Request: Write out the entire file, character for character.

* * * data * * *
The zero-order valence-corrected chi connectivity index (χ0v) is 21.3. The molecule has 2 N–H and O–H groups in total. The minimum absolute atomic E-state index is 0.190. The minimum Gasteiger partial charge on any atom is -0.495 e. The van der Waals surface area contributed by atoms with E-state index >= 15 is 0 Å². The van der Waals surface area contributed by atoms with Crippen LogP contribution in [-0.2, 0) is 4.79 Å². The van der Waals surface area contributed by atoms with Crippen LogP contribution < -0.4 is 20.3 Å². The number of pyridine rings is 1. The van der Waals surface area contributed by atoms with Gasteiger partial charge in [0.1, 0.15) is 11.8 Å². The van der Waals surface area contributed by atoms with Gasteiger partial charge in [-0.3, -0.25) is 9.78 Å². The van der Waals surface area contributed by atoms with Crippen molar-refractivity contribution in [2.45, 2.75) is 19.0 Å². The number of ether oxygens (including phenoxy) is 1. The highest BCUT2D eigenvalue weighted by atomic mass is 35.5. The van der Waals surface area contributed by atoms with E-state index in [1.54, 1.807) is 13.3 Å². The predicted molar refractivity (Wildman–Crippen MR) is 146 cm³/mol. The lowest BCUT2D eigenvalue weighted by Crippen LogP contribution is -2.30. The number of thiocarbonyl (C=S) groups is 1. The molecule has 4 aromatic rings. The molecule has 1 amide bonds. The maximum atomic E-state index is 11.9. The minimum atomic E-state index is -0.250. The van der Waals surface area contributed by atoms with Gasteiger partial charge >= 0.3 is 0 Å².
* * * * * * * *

The zero-order valence-corrected chi connectivity index (χ0v) is 21.3. The molecule has 2 N–H and O–H groups in total. The minimum absolute atomic E-state index is 0.190. The minimum Gasteiger partial charge on any atom is -0.495 e. The van der Waals surface area contributed by atoms with E-state index >= 15 is 0 Å². The van der Waals surface area contributed by atoms with Crippen LogP contribution in [-0.2, 0) is 4.79 Å². The van der Waals surface area contributed by atoms with Crippen LogP contribution < -0.4 is 20.3 Å². The number of pyridine rings is 1. The van der Waals surface area contributed by atoms with Gasteiger partial charge in [0.1, 0.15) is 11.8 Å². The van der Waals surface area contributed by atoms with Gasteiger partial charge in [-0.3, -0.25) is 9.78 Å². The van der Waals surface area contributed by atoms with Crippen molar-refractivity contribution in [2.45, 2.75) is 19.0 Å². The number of ether oxygens (including phenoxy) is 1. The highest BCUT2D eigenvalue weighted by atomic mass is 35.5. The van der Waals surface area contributed by atoms with E-state index in [1.54, 1.807) is 13.3 Å². The predicted molar refractivity (Wildman–Crippen MR) is 146 cm³/mol. The lowest BCUT2D eigenvalue weighted by Crippen LogP contribution is -2.30. The number of thiocarbonyl (C=S) groups is 1. The molecule has 4 aromatic rings. The molecule has 1 amide bonds. The maximum atomic E-state index is 11.9. The minimum atomic E-state index is -0.250. The van der Waals surface area contributed by atoms with Gasteiger partial charge >= 0.3 is 0 Å².